I was recently asked -- in one of those great road trip conversations where you're catching up and sharing life and figuring out the universe -- about the rules I live by.  I liked the question so much that I wanted to think about it for a long time, and in pieces.  Until I have a comprehensive list, which I imagine (and hope) will never happen, I will share my rules in this series.

I can explain.

One concept at the core of educational theory is Lev Vygotsky's Zone of Proximal Development. Since learning about this in grad school I have thought about it every day -- partially because it's central to being a teacher, but also because of how I use it as a framework for the rest of my life.

Hang on.  It's about to get pretty nerdy.

The purpose of Vygotsky's research was to explain the relationship between development and learning.  Does development happen first, and then a person is capable of and ready for learning?  Or does learning happen first, and then a person is able to develop as a result?

Vygotsky determined that learning and development are interrelated from the first day of a person's life and reminded the scientific community that the human brain is absurdly more complicated than any previous theory has expounded.  (To reach stratospheric nerd levels, you can read his academic smackdown here.)

Central to Vygotsky's theory is the Zone of Proximal Development, which is basically the sweet spot for learning and development.  The ZPD is somewhere in between what a person already knows/can do alone and what he/she cannot do at all.  It is where teaching should be targeted because it is where learning and development happen.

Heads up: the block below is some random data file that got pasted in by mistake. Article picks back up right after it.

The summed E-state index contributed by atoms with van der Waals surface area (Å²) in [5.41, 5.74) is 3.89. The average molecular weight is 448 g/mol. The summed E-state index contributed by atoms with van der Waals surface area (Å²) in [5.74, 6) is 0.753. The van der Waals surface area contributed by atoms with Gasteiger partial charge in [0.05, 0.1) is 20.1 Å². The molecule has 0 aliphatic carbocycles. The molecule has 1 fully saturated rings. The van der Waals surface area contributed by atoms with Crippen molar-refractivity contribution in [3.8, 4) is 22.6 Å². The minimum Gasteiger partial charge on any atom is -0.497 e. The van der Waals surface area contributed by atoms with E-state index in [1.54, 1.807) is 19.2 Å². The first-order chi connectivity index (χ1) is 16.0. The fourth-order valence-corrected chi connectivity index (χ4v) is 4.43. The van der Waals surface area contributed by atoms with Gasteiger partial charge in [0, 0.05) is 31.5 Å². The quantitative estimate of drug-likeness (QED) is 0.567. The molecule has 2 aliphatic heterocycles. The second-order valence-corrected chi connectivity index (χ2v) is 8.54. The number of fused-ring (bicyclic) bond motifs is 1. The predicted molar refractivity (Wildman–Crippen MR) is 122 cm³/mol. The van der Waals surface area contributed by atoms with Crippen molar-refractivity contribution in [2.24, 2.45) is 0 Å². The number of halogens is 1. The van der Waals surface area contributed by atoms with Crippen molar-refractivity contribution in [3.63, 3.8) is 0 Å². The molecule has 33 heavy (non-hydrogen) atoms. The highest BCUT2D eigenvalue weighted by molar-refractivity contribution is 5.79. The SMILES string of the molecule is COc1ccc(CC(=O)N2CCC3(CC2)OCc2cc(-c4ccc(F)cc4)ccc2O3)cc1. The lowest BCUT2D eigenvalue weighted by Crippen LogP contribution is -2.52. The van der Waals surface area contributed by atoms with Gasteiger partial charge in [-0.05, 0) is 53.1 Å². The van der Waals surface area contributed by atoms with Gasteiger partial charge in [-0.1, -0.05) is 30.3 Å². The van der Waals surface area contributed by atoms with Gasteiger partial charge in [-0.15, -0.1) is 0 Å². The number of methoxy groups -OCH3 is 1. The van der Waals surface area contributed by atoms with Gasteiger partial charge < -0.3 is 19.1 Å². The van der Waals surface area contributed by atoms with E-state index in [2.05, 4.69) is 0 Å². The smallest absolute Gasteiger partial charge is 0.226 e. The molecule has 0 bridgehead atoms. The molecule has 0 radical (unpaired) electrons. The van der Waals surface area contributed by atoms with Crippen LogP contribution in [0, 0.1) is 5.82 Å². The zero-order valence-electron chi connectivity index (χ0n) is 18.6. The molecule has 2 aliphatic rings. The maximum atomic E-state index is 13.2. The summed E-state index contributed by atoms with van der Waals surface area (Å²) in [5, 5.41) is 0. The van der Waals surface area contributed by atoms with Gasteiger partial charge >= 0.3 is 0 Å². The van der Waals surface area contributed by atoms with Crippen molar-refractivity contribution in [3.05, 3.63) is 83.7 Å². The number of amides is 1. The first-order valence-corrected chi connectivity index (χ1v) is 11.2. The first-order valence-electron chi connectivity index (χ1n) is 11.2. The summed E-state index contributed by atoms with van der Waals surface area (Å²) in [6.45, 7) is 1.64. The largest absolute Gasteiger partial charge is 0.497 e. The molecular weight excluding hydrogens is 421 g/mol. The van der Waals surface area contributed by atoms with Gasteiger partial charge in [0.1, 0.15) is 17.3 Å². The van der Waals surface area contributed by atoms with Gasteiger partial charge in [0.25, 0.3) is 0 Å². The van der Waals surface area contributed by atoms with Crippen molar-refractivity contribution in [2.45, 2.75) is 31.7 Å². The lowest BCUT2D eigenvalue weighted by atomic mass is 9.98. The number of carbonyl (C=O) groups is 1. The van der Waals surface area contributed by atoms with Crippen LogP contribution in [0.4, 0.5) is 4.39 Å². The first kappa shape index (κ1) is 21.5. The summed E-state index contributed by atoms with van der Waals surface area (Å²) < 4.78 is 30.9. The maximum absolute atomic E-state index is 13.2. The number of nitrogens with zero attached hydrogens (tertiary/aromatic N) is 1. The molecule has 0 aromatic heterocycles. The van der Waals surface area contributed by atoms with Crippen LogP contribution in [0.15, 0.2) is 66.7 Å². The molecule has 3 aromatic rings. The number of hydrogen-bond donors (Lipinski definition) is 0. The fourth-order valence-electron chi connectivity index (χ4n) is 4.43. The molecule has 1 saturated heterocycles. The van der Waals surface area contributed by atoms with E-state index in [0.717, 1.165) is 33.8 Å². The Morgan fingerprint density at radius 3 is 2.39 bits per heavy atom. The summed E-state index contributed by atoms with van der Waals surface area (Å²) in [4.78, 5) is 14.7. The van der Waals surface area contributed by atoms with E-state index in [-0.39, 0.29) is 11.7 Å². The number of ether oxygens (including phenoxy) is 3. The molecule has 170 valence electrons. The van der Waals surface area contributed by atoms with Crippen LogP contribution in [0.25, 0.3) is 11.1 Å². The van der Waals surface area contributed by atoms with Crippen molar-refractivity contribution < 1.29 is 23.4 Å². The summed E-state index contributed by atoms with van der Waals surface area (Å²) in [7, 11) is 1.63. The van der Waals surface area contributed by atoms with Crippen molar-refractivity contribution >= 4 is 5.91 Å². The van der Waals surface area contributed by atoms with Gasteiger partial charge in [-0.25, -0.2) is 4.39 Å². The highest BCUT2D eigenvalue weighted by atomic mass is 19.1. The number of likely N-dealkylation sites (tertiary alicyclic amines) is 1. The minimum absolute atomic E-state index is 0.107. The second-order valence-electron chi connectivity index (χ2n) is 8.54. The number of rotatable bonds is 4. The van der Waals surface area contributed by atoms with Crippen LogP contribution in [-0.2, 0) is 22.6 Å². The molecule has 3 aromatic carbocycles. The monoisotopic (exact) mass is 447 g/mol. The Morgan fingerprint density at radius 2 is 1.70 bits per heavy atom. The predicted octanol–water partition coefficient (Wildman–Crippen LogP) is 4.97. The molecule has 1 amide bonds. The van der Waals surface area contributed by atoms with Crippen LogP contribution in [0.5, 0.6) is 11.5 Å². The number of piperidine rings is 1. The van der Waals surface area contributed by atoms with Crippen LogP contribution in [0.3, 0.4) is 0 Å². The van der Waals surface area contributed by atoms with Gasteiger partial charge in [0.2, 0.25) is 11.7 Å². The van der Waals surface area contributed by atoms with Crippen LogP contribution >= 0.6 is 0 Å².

For a teacher, this recipe for an academically successful and engaged classroom makes sense:  Take what the students know/can do already and push them to what they don't know/can't do.  You build your classroom around the ZPD, and from September to June your curriculum does everything it can to maximize growth.

It's what happens in the ZPD that determines the outcome of learning and development.  The Zone of Proximal Development is about exposure and materials and the help and external motivations a person receives.  In a sense, it's what school does with lessons and activities and projects and rooms full of people.

But I'm not talking about being a teacher or being a student.

I'm talking about me, personally, and a rule by which I try to live my life.  It's a principle that guides my choices and goals.

It's about prioritizing learning and building a life that values personal growth.

It's about being aware and reflective about what I already know, and attempting to discern what I do not.  It's about figuring out where I am in the journey and assessing my own progress and failures.

It's about collaboration.  Those who are present in my ZPD guide me toward the goals.

Awareness of the ZPD pushes the boundaries of imitation and encourages me to try new things, to think creatively, to take chances.

My favorite thing about considering my life in this framework is that it is constantly shifting and evolving, when goals are reached and new sights are set.  I want to always reevaluate, to see how far I've come and how much farther, always farther, I want to go.

(I know how nerdy this is, but this is my head.)  It's curriculum design for my life.  It's asking myself: What is the classroom I want to create?  How will I challenge what I already am, and wherehowwhy do I want to end up?

I fail at this.  I fail often, and sometimes pretty hard.  The anxiety zone comes in many forms.  For all of us.

But that's part of the learning.  It's part of the development.  It's me, trying.


  1. You're such a nerd. I love it. I need to take another look at Vygotsky. I completely glazed over when I read him in school. I miss working with you!

  2. I miss that, too! It's a majorly missed opportunity for epic levels of nerditude.